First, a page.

Department of Family Studies
The mission of Family Studies is to enable families, both as individual units and generally as a social institution to build and maintain systems of action which lead
- to maturing in individual self formation,
- to encourage enlightened, cooperative participation in the critique and formation of social goals and means of accomplishing them; and
- to enable individuals to be critically aware of consumer resources and their management as well as to develop the competence to base actions upon rational, responsible decisions.
(The Department's mission statement is adopted in part from the Mission Statement of the American Association of Family and Consumer Sciences.)
- Family Studies: To present opportunities to identify universal principles governing development in the family, encounter and analyze a variety of theories, and study the complex but integrated life-styles and family structures which evolve over the life span.
- The Family Studies program is certified by the National Council on Family Relations.
All students completing a major or minor in the department will be required to earn a "C" or better grade in all FAMS courses in the major or minor.
College of Business and Technology Graduation Requirements
All students graduating with a degree from the College of Business and Technology must take at least 50% of their major area credit hour requirements from the College of Business and Technology at the University of Nebraska at Kearney.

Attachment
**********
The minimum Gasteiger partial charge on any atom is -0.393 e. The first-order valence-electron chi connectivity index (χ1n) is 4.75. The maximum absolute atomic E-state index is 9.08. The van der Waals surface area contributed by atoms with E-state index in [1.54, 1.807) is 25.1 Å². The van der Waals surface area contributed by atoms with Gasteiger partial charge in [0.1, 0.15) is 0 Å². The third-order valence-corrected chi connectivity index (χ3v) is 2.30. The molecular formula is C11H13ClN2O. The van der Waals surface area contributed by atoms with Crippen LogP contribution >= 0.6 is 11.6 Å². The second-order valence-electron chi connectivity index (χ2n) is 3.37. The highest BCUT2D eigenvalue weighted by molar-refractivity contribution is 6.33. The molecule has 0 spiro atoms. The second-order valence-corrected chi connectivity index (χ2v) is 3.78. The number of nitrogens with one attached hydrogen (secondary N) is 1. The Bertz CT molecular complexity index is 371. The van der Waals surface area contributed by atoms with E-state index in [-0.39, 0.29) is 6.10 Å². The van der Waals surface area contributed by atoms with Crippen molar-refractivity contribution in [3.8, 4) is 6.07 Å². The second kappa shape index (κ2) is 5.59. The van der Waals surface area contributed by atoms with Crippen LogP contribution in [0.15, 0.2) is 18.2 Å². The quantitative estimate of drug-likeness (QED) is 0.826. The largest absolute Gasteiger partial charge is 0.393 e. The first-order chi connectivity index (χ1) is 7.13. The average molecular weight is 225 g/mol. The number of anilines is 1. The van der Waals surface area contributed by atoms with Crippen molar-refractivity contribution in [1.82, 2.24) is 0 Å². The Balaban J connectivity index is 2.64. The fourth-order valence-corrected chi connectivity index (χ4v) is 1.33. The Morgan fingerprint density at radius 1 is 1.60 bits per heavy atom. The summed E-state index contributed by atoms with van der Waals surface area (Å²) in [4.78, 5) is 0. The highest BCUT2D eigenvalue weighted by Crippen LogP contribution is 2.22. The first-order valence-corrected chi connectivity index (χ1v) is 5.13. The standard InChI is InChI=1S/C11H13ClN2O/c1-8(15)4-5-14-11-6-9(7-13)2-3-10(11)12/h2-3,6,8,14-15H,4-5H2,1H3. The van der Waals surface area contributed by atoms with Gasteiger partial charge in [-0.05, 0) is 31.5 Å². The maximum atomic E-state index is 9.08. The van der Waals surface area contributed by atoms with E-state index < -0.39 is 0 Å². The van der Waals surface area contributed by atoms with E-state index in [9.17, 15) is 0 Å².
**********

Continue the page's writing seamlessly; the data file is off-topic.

All students graduating with a degree from the College of Business and Technology must take a minimum of 30 of their last 36 credit hours of credit needed for their degree from the University of Nebraska at Kearney.
All students graduating with a degree from the College of Business and Technology are required to complete 3 credit hours of designated Experiential Learning (EL) coursework.
Family Studies Major
- Family Science - Bachelor of Science Degree
- Early Childhood and Family Advocacy Comprehensive - Bachelor of Science Degree
Sylvia Asay, Chair
Professor: Sylvia Asay, Tami Moore, Jeanne Stolzer
Associate Professor: Toni Hill
Assistant Professor: Rebecca Hermance, Sharon Obasi, Dana Vaux
Senior Lecturer: Peggy Johnston
Lecturer: Theodore Larsen, Jeff Nordhues
FAMS 150 – Lifespan Development and the Family 3 credit hoursThis course is designed to facilitate an initial, critical understanding of human development. Various aspects, themes, and influences of development are examined across the lifespan, with particular emphasis placed on the familial, cultural, cognitive, theoretical and physical aspects of the ever developing human.